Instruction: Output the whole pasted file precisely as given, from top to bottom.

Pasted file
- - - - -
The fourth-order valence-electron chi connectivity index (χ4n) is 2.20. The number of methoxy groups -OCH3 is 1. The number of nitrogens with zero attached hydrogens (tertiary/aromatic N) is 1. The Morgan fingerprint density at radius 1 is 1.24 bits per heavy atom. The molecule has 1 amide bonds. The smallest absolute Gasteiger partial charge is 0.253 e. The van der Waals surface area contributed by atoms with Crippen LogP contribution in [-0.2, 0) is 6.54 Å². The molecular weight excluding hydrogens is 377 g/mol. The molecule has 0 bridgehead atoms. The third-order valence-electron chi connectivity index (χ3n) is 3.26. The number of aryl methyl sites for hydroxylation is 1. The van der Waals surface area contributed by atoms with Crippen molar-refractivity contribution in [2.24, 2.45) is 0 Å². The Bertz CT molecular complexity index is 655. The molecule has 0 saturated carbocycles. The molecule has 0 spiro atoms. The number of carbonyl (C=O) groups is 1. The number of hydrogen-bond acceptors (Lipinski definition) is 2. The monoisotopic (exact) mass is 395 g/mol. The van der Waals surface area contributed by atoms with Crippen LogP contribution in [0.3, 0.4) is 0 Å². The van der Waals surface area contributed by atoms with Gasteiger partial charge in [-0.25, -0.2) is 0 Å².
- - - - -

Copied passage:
The fourth-order valence-electron chi connectivity index (χ4n) is 2.20. The number of methoxy groups -OCH3 is 1. The number of nitrogens with zero attached hydrogens (tertiary/aromatic N) is 1. The Morgan fingerprint density at radius 1 is 1.24 bits per heavy atom. The molecule has 1 amide bonds. The smallest absolute Gasteiger partial charge is 0.253 e. The van der Waals surface area contributed by atoms with Crippen LogP contribution in [-0.2, 0) is 6.54 Å². The molecular weight excluding hydrogens is 377 g/mol. The molecule has 0 bridgehead atoms. The third-order valence-electron chi connectivity index (χ3n) is 3.26. The number of aryl methyl sites for hydroxylation is 1. The van der Waals surface area contributed by atoms with Crippen molar-refractivity contribution in [2.24, 2.45) is 0 Å². The Bertz CT molecular complexity index is 655. The molecule has 0 saturated carbocycles. The molecule has 0 spiro atoms. The number of carbonyl (C=O) groups is 1. The number of hydrogen-bond acceptors (Lipinski definition) is 2. The monoisotopic (exact) mass is 395 g/mol. The van der Waals surface area contributed by atoms with Crippen LogP contribution in [0.3, 0.4) is 0 Å². The van der Waals surface area contributed by atoms with Gasteiger partial charge in [-0.25, -0.2) is 0 Å².